Technology Transfer Offices are sometimes mistakenly viewed as a hindrance when it comes to translating science from the lab to the community. Therefore, it is important to us at UR OTT that all of you are aware of what we do, and plan to do — now and into the future. A licensing associate’s position involves many responsibilities and demands a strong understanding of several disciplines such as business operation and acceleration, academic research, U.S. and international patent law, governmental regulations, manufacturing, engineering, and science. Licensing associates monitor numerous portfolios that contain explicit requirements, all tailored in specific ways, to meet the demands of different technologies. No two technologies demand the same things, and as new tasks arise we must adapt, causing our daily routines to change as we take on the challenges that face us. It’s our job to work closely with our research community, so it’s important we’re well versed on a wide range of scientific and commercial topics.
Our routines consist of many different tasks, with priorities changing every day:
We address and respond to correspondence from a variety of sources in an effort to maintain relationships and market University technologies.
- Examples include government agencies, individuals, companies, universities, etc.
We handle the evaluation of invention disclosures submitted to our office. It is our duty to review and assess each disclosure and ultimately make a decision on the patentability of the technology.
- We evaluate each technology based on specific criteria; we assess technologies on their scientific, legal, and business merits.
- Scientific: What stage of development are you in?
- Legal: What form of IP protection is needed?
- Business: What problem are you trying to solve? What is the addressable market? What is the product? Is it faster, better, or cheaper than existing solutions?
We partake in a number of patent application and prosecution activities.
- We must work closely with both the patent agent responsible for the case and the inventor(s) involved with the technology to ensure the process advances smoothly, efficiently, and economically. We strongly encourage this teamwork to affirm that responses to the patent office are prepared and filed before specific deadlines, as well as to monitor decisions surrounding patent renewal and the payment of maintenance fees.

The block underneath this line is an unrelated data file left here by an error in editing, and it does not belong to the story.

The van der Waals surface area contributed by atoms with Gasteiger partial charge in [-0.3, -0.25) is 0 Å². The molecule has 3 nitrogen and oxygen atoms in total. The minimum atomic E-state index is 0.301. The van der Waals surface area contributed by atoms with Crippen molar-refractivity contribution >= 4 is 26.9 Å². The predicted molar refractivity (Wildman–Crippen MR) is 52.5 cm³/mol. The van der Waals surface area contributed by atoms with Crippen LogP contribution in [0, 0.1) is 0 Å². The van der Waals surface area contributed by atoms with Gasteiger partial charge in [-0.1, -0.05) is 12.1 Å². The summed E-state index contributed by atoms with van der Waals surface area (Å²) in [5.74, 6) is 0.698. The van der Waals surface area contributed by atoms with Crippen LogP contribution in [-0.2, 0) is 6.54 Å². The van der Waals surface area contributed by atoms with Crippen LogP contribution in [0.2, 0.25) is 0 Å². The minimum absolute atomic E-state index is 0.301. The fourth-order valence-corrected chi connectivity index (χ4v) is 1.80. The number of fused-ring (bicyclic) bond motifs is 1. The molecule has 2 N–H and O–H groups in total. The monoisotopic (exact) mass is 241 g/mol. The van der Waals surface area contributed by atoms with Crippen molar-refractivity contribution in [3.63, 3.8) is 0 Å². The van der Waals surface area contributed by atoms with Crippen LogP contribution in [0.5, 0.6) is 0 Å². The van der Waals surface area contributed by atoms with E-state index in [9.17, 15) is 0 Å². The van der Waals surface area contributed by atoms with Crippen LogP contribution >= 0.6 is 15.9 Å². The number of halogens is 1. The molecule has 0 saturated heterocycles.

- When necessary, we are responsible for making swift decisions concerning patent proceedings. These types of decisions are typically made on the spot, with or without a strong understanding of the invention’s market potential and/or commercial range.
- Situations where this approach is necessary – an application researcher is about to make a public disclosure prior to a patent filing, or when the “first-to-file” system is launched, which will, in some cases, initiate a race to the patent office to file before a competitor.
We are heavily involved in the marketing of available technologies.
- We use a wide range of resources to assure technologies reach all areas of industry.
- Traditional marketing tools used include non-confidential summaries, identifying leads (direct direct mail/email, cold calls, networking), conferences and partnering events, websites (our OTT homepage), brochures, hosting events, etc.
- Non-traditional marketing tools used include social media (Facebook, Twitter, Blog, and Linked-In), technology portals (iBridge), press releases/media, etc.
It is our job to identify potential commercial partners and address business opportunities promptly. Once we’ve identified potential licensees, we will initiate contact and provide non-confidential summaries of technologies to interested parties.
- If continued interest is expressed, we will execute a confidential disclosure agreement, which allows a company to take a closer look at an invention while protecting the privacy of the research.
- If a real interest in the technology is communicated, negotiation of a license begins.
- A number of agreements exist to meet the specific demands of individual licensees (option agreements, license agreements, start-up agreements, etc.)
- These license negotiations typically involve numerous twists and turns to accommodate the market dynamics of a certain industry sector and/or to accommodate the specific needs of the commercial partner, the university, or the inventor.
- We are accountable for negotiating agreements between academia and industry. It is our responsibility to keep our researchers involved in all on-going consults surrounding their portfolios.
- No two license negotiations are ever the same. Flexibility and creativity are required to achieve agreement between parties. In this environment broad technical knowledge and responsiveness are critical to identifying, protecting, and commercializing a host of technologies from a range of disciplines.
Once a technology is licensed it’s our job to watch over the commercialization and development of the invention to ensure the product is being advanced in accordance to the terms of the license.
All-in-all, our days prove to be very unpredictable – an inventor may call looking for advice, an email may arrive inquiring about a licensing opportunity, senior administration may come looking for an update on how the university’s licensing activities are progressing, or a faculty inventor may inquire about starting up a new business based on a technology developed at the university. Whatever the case may be, it is vital that all of us continue to work together, each role is just as important as the last and without one another we would fall apart. We rely on the active participation of individuals from all corners of the community, both internally and externally, to continue to move science and technology forward.